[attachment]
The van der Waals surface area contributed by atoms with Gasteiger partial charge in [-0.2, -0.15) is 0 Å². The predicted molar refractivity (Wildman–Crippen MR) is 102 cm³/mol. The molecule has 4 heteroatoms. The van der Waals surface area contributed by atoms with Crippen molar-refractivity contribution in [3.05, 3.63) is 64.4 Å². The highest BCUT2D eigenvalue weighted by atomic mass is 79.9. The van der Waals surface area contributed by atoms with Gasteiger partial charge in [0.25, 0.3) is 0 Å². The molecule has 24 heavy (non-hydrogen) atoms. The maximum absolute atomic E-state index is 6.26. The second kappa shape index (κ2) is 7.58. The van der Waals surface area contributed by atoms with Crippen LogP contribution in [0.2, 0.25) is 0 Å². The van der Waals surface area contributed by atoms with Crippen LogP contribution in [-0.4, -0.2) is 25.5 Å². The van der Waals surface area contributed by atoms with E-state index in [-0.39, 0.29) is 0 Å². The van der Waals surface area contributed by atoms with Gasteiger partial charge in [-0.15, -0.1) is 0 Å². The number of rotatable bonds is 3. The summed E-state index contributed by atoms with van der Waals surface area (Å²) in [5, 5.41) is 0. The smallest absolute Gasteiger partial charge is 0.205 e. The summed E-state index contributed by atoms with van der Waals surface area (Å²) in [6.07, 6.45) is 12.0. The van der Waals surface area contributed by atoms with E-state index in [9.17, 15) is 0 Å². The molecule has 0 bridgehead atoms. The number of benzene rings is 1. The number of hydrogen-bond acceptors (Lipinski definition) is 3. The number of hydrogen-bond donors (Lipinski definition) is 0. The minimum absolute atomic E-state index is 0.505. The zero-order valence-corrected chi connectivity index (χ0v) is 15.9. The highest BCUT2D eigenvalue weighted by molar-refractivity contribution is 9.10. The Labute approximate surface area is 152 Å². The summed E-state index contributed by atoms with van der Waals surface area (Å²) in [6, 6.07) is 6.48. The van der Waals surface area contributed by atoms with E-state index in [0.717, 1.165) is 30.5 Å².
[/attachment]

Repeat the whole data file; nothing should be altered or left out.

The van der Waals surface area contributed by atoms with Gasteiger partial charge in [-0.2, -0.15) is 0 Å². The predicted molar refractivity (Wildman–Crippen MR) is 102 cm³/mol. The molecule has 4 heteroatoms. The van der Waals surface area contributed by atoms with Crippen molar-refractivity contribution in [3.05, 3.63) is 64.4 Å². The highest BCUT2D eigenvalue weighted by atomic mass is 79.9. The van der Waals surface area contributed by atoms with Gasteiger partial charge in [0.25, 0.3) is 0 Å². The molecule has 24 heavy (non-hydrogen) atoms. The maximum absolute atomic E-state index is 6.26. The second kappa shape index (κ2) is 7.58. The van der Waals surface area contributed by atoms with Crippen LogP contribution in [0.2, 0.25) is 0 Å². The van der Waals surface area contributed by atoms with Crippen LogP contribution in [-0.4, -0.2) is 25.5 Å². The van der Waals surface area contributed by atoms with E-state index in [-0.39, 0.29) is 0 Å². The van der Waals surface area contributed by atoms with Gasteiger partial charge in [-0.15, -0.1) is 0 Å². The number of rotatable bonds is 3. The summed E-state index contributed by atoms with van der Waals surface area (Å²) in [5, 5.41) is 0. The smallest absolute Gasteiger partial charge is 0.205 e. The summed E-state index contributed by atoms with van der Waals surface area (Å²) in [6.07, 6.45) is 12.0. The van der Waals surface area contributed by atoms with E-state index in [9.17, 15) is 0 Å². The molecule has 0 bridgehead atoms. The number of benzene rings is 1. The number of hydrogen-bond acceptors (Lipinski definition) is 3. The number of hydrogen-bond donors (Lipinski definition) is 0. The minimum absolute atomic E-state index is 0.505. The zero-order valence-corrected chi connectivity index (χ0v) is 15.9. The highest BCUT2D eigenvalue weighted by molar-refractivity contribution is 9.10. The Labute approximate surface area is 152 Å². The summed E-state index contributed by atoms with van der Waals surface area (Å²) in [6, 6.07) is 6.48. The van der Waals surface area contributed by atoms with E-state index in [0.717, 1.165) is 30.5 Å².